UK - The National Association of Pension Funds (NAPF) has welcomed Treasury plans to concentrate the next 12 months' gilt issuance on longer-dated and index-linked paper

Gilt sales during 2010/11 will raise £187.3bn (€210bn) from outright auctions and supplementary distribution methods. Details were published in tandem with the Budget speech delivered by Alistair Darling, chancellor of the exchequer.

The planned split of issuance by maturity and type of gilt is 24% from long-dated conventionals, 24% from medium-dated conventionals, 32% from short-dated conventionals and 20% from index-linked gilts.

The combined issuance of long-dated and index-linked gilts - 44% of the total - will be a substantial percentage increase over 2009-10, when long-dated and index-linked gilts made up 35% of total sales.

Joanne Segars, chief executive, NAPF, said: "We are pleased the government has responded to NAPF pressure to skew gilt issuance to the long-dated and index-linked end. This will help pension funds reduce their deficits, scheme sponsors reduce their liabilities and is good news for all those saving into a pension."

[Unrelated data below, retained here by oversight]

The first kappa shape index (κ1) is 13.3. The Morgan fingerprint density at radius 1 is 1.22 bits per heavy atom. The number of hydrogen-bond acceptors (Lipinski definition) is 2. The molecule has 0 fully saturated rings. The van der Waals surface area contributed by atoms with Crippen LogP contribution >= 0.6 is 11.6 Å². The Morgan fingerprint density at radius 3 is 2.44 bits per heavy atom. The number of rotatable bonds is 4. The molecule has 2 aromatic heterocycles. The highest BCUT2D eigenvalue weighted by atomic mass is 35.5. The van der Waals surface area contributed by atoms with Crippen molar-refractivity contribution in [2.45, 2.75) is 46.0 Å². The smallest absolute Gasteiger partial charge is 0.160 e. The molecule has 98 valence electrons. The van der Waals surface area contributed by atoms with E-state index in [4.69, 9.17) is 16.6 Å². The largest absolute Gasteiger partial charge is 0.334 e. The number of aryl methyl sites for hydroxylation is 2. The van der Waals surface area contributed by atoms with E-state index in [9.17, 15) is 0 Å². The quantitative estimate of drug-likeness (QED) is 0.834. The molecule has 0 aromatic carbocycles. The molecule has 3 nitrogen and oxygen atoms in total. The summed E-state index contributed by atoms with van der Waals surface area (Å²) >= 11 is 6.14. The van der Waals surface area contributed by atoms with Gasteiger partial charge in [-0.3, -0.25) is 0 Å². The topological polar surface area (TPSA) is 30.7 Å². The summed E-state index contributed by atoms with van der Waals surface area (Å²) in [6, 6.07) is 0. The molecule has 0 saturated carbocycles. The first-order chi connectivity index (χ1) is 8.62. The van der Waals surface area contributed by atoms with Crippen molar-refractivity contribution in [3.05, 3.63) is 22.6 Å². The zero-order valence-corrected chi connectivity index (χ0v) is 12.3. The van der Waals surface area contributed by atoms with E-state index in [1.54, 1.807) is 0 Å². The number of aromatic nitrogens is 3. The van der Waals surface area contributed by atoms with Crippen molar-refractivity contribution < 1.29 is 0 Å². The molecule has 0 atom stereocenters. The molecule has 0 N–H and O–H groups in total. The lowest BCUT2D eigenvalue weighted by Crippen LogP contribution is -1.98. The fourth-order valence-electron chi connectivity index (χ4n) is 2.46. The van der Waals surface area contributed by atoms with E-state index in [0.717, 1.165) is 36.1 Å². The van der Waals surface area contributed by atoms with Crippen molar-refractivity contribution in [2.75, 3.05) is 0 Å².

Stuart Thomson, chief economist, Ignis Asset Management, said: "The estimated gross funding remit of £187bn was slightly disappointing, given the rapid decline in market expectations over the past week. However, the breakdown was in line with market expectations and consistent with our expectation that medium and long-dated forward gilt rates will outperform short-dated forward rates."

But Mike Amey, executive vice president and sterling portfolio manager at PIMCO, believes the issuance plans will not stabilise the bond markets.

He said: "We at PIMCO are still seeking clarity on the spending plans associated with the deficit reduction plan. Recent years have taught investors not to take guidance on ‘intentions' as a guarantee of future action. Until we have clarity on the full deficit reduction plan, we believe that UK bonds remain vulnerable to further bouts of volatility."

Meanwhile, the Debt Management Office said there were no plans at present to start using new instruments such as longevity bonds.